Despite DepEd denial of mass dropout, student participation in classes 'waning' — ACT

Christian Deiparine - Philstar.com
Despite DepEd denial of mass dropout, student participation in classes 'waning' � ACT
Students in uniform answer their learning modules during an online class under DepEd's blended learning system this year due to the COVID-19 pandemic.
The STAR / Miguel de Guzman

MANILA, Philippines — A teachers' group on Thursday said that while the education department has denied claims of a massive dropout in distance learning, student participation in classes as well as in turning in requirements had been dismal months since the new setup began.

Education officials this week sought to refute claims that many had quit school in the middle of the year in a pandemic due to problems birthed by the distance learning.

But the Alliance of Concerned Teachers said that while such is the case, "many students have barely shown up in online classes or have hardly submitted their class requirements."

"Sa totoo lang, nahirapan ang ating mga guro na mag-compute ng grades para sa first quarter dahil halos walang ico-compute sa maraming bata," said Raymond Basilio, ACT secretary general. "They may not have formally dropped out of class, but they are essentially not participating and not learning."

(To be honest, teachers have had difficulty in computing grades for the first quarter because there is barely anything to compute from many students.)

Groups have long objected to DepEd's decision to push through with resuming classes when Filipino families are grappling with the economic and social impacts of the pandemic, but officials have answered that learning should continue despite the health crisis.

The move would see 25 million students enrolled, but two million from figures in 2019 would opt to skip the new school year, along with problems in internet access, errors in modules and others having no means for gadgets.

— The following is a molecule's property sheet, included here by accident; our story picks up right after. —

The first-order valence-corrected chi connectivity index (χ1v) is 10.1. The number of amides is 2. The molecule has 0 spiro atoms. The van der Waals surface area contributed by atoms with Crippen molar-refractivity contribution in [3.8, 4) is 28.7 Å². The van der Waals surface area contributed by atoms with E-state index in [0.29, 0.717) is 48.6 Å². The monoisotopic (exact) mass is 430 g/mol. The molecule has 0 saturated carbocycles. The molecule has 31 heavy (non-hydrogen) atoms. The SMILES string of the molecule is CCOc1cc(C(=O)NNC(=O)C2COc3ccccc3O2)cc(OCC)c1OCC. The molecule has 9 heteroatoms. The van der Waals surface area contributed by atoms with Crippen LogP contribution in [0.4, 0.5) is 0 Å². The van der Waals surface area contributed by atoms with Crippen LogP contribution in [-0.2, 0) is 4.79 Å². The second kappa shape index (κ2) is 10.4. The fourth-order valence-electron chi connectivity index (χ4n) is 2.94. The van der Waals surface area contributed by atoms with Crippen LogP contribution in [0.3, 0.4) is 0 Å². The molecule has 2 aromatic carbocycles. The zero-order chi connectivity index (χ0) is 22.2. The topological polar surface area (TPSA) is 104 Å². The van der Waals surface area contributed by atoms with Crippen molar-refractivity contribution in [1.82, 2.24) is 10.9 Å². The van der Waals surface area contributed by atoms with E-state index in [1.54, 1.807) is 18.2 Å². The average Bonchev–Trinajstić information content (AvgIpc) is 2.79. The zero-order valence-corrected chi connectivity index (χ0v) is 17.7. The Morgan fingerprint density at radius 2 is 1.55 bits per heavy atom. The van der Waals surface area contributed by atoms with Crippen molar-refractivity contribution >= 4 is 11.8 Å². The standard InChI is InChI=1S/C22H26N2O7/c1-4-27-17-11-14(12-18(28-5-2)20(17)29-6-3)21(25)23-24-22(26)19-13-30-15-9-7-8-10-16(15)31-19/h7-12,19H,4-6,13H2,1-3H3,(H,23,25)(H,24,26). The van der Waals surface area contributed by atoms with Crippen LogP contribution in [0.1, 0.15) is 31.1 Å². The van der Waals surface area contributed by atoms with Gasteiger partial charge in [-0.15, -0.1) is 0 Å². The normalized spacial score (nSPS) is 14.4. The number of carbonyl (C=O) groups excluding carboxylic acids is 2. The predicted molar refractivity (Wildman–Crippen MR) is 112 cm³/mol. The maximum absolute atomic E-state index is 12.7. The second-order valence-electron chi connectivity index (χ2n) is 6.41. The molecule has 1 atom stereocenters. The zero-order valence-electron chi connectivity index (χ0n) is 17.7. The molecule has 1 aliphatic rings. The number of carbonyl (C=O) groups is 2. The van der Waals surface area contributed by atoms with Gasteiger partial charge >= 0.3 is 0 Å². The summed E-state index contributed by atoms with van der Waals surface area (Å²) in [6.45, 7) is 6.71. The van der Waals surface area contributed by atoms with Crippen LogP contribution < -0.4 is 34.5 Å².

Further, the ACT cited as well survey results by the Movement for Safe, Equitable, Quality and Relevant Education showing that 54% of teacher respondents said a significant number of students in their classes are not able to keep up with the lessons.

"Our teachers are very much worried with the waning student participation in the government’s distance learning program but are only giving out incomplete marks instead of failing grades or delisting students from the rolls as we understand their difficulties under distance learning amid the pandemic," Basilio added.

DepEd has called the allegations of mass dropouts as misleading, saying in a latest statement that "there has been no clear indicator" of such as a result of the distance learning.

Officials, without presenting concrete figures, said students had either transferred schools or shifted to modules-based learning in a bid to support the assertion.

"Learners did not drop out from school," the agency said, "but they either shifted from one mode of learning to another or migrated from one geographical location to another. Learners' migration is observed due to the economic impact of the pandemic."

The ACT is seeking better support from government for the education sector, which includes appropriate gadgets, internet subsidy and a clear plan to safely reopen schools, which DepEd has yet to present with resuming in-person learning still uncertain with the country facing the threat of the new variant of the coronavirus.

"We were hoping that the Department Education would be equally concerned about the matter and act swiftly to address the grave education crisis that we face today,” Basilio said in mixed English and Filipino. "These are the solutions that teachers, learners and parents alike have been waiting from the government for four months now, but where are these now?"

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